Classical music to knock writer's block
When words feel clumsy and cumbersome, the right music can drown out distractions that can get in the way. Studies show that certain music improves the ability to stretch imagination and helps in problem-solving. When you're facing writer's block, classical music can help you let go of the outside world and concentrate on the task at hand.
Not sure what to listen to? Here's a playlist to get you working.
The Secret Garden score by Zbigniew Preisner
Polish composer Zbigniew Preisner creates, at times lush and others dark and heavy, worlds that invoke hope and sadness. His score for The Secret Garden (1993) is the perfect background for a fertile work environment. Preisner's haunting music features a ghostly, tremulous flute, along with the omnipresent piano, evoking the melancholy side of Chopin.
Trio For Piano, Violin and Violoncello in F Minor, Op. 65: III Poco Adagio by Antonin Dvorak
Cast as a trio, the piano, violin, and cello marry wonderfully on these pieces. The three instruments dance gracefully and leave room to breathe. Dvorak pulls listeners in by subtle coaxing, rather than dragging them by the hand.
Cello Concerto in E Minor, Op. 85 by Edward Elgar
My favorite soloist who has recorded this classic concerto is Jacqueline du Pre. While her career was cut short to multiple sclerosis, du Pre's precocious mastery eclipsed the achievements of many of her peers. Du Pre's playing was lyrical, mercurial, passionate, and energetic. She had the ability to make the cello sound like a human voice and she didn't fit into anyone else's mold.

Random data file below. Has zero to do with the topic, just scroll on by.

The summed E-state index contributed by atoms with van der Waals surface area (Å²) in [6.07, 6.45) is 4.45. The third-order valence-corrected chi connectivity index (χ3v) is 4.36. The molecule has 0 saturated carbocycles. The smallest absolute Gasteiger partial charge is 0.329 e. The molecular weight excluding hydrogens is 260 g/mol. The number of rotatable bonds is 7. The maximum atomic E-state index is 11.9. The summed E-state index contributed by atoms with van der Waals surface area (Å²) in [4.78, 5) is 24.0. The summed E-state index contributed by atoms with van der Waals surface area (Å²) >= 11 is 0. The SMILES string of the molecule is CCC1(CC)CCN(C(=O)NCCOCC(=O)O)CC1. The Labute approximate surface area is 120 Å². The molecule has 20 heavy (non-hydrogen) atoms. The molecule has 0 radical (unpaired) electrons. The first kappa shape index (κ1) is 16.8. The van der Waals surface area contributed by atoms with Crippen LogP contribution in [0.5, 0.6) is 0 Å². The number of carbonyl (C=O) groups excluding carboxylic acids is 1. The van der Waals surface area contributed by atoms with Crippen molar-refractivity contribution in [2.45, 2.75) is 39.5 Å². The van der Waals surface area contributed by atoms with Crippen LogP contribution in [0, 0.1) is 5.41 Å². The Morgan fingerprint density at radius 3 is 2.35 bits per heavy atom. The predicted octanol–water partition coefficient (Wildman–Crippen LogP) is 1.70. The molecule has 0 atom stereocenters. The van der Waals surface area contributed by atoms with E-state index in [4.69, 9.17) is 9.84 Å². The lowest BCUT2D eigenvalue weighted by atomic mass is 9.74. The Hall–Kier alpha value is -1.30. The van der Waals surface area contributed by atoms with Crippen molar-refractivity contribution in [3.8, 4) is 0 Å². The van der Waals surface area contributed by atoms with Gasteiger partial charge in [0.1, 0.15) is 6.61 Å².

Symphony No. 25 in G Minor: Allegro con brio by Wolfgang Amadeus Mozart
Drawn-out to capture the romance of Mozart's expression, repeated listenings bring out the nuances that connect the deliciously somber opening to the bright and furious bridge. Perfect when you are feeling uninspired or lethargic.
Lieder ohne Worte, Op. 30: No. 1. Andante Expressivo in E Flat by Felix Mendelssohn
Leaning towards the meditative approach, Mendelssohn's music is slowed to a pace to allow the listener into greater passages of detail — sometimes lost on piano players who are intent on rushing through their interpretations.
Concerto in E Minor for Violin and Orchestra, Op. 64, II: Andante by Felix Mendelssohn
It was difficult to repeat a composer twice on this list, but Mendelssohn is an expert at crafting transparent layers that seem to fill the air with orbs of light that dance in the spaces that aren't being used by many other composers.
Swan Lake, Op. 20a, Danses des cygnes: II. Andante by Peter Ilyitch Tchaikovsky
Yes, this is Tchaikovsky at his heart-beating best, heavy with emotion and quick as the brain scampers over a lifetime of images. Swan Lake is one of his most famous compositions, full of life.
Harvest II by Jacob Pavek
Jacob Pavek, a St. Paul resident, builds dense lives in his piano tracks. Pavek's intelligence shines through his music, and it will surely make you want to put words to paper.
Youa Vang is appreciative of all genres of music — even country. When not writing about music, she can be found working on her standup comedy and cross-stitching mischievous sayings while watching The Simpsons.
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